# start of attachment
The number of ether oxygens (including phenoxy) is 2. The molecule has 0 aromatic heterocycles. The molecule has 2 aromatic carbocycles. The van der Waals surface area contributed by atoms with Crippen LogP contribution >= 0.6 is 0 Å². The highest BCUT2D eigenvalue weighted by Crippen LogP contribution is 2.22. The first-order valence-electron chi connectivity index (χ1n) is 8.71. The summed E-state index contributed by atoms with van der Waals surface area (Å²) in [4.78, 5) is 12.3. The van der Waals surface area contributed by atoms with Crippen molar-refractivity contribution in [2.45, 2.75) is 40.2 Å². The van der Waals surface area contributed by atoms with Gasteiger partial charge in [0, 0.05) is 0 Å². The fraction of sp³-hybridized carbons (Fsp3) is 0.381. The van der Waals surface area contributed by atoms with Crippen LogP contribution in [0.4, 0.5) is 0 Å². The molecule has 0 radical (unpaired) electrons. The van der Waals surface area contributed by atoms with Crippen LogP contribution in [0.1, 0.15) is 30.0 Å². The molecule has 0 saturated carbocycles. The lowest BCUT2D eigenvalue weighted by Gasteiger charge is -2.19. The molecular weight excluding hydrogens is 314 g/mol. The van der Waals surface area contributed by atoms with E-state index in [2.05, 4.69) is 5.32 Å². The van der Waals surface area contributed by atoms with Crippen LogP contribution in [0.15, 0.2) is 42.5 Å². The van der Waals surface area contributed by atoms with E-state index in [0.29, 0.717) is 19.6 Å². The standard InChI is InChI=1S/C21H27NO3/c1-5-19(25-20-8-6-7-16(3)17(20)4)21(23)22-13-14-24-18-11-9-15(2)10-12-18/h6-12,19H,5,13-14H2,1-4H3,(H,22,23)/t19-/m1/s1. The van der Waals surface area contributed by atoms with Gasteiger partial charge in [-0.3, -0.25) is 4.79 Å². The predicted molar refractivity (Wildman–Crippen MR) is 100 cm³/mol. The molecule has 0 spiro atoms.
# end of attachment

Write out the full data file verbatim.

The number of ether oxygens (including phenoxy) is 2. The molecule has 0 aromatic heterocycles. The molecule has 2 aromatic carbocycles. The van der Waals surface area contributed by atoms with Crippen LogP contribution >= 0.6 is 0 Å². The highest BCUT2D eigenvalue weighted by Crippen LogP contribution is 2.22. The first-order valence-electron chi connectivity index (χ1n) is 8.71. The summed E-state index contributed by atoms with van der Waals surface area (Å²) in [4.78, 5) is 12.3. The van der Waals surface area contributed by atoms with Crippen molar-refractivity contribution in [2.45, 2.75) is 40.2 Å². The van der Waals surface area contributed by atoms with Gasteiger partial charge in [0, 0.05) is 0 Å². The fraction of sp³-hybridized carbons (Fsp3) is 0.381. The van der Waals surface area contributed by atoms with Crippen LogP contribution in [0.4, 0.5) is 0 Å². The molecule has 0 radical (unpaired) electrons. The van der Waals surface area contributed by atoms with Crippen LogP contribution in [0.1, 0.15) is 30.0 Å². The molecule has 0 saturated carbocycles. The lowest BCUT2D eigenvalue weighted by Gasteiger charge is -2.19. The molecular weight excluding hydrogens is 314 g/mol. The van der Waals surface area contributed by atoms with E-state index in [2.05, 4.69) is 5.32 Å². The van der Waals surface area contributed by atoms with Crippen LogP contribution in [0.15, 0.2) is 42.5 Å². The van der Waals surface area contributed by atoms with E-state index in [0.29, 0.717) is 19.6 Å². The standard InChI is InChI=1S/C21H27NO3/c1-5-19(25-20-8-6-7-16(3)17(20)4)21(23)22-13-14-24-18-11-9-15(2)10-12-18/h6-12,19H,5,13-14H2,1-4H3,(H,22,23)/t19-/m1/s1. The van der Waals surface area contributed by atoms with Gasteiger partial charge in [-0.3, -0.25) is 4.79 Å². The predicted molar refractivity (Wildman–Crippen MR) is 100 cm³/mol. The molecule has 0 spiro atoms.